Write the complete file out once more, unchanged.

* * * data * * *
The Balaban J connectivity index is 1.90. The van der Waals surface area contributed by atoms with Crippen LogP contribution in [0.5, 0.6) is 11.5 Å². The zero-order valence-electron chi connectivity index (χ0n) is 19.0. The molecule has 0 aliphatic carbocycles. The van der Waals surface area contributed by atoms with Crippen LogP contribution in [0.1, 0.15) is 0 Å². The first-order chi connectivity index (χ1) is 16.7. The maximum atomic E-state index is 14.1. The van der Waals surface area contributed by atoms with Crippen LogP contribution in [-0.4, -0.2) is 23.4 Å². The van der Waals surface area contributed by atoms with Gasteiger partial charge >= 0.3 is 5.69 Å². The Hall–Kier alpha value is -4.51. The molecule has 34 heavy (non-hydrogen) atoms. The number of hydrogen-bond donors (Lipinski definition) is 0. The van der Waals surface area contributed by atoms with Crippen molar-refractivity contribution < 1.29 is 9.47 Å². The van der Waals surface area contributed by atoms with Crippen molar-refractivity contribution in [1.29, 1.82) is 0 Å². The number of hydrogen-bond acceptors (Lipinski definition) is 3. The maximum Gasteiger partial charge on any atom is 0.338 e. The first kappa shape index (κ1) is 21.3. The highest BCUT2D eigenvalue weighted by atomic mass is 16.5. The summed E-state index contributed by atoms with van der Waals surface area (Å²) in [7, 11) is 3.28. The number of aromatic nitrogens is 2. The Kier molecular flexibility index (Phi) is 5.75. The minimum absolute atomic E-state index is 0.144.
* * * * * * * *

The Balaban J connectivity index is 1.90. The van der Waals surface area contributed by atoms with Crippen LogP contribution in [0.5, 0.6) is 11.5 Å². The zero-order valence-electron chi connectivity index (χ0n) is 19.0. The molecule has 0 aliphatic carbocycles. The van der Waals surface area contributed by atoms with Crippen LogP contribution in [0.1, 0.15) is 0 Å². The first-order chi connectivity index (χ1) is 16.7. The maximum atomic E-state index is 14.1. The van der Waals surface area contributed by atoms with Crippen LogP contribution in [-0.4, -0.2) is 23.4 Å². The van der Waals surface area contributed by atoms with Gasteiger partial charge >= 0.3 is 5.69 Å². The Hall–Kier alpha value is -4.51. The molecule has 34 heavy (non-hydrogen) atoms. The number of hydrogen-bond donors (Lipinski definition) is 0. The van der Waals surface area contributed by atoms with Crippen molar-refractivity contribution < 1.29 is 9.47 Å². The van der Waals surface area contributed by atoms with Crippen molar-refractivity contribution in [1.29, 1.82) is 0 Å². The number of hydrogen-bond acceptors (Lipinski definition) is 3. The maximum Gasteiger partial charge on any atom is 0.338 e. The first kappa shape index (κ1) is 21.3. The highest BCUT2D eigenvalue weighted by atomic mass is 16.5. The summed E-state index contributed by atoms with van der Waals surface area (Å²) in [7, 11) is 3.28. The number of aromatic nitrogens is 2. The Kier molecular flexibility index (Phi) is 5.75. The minimum absolute atomic E-state index is 0.144.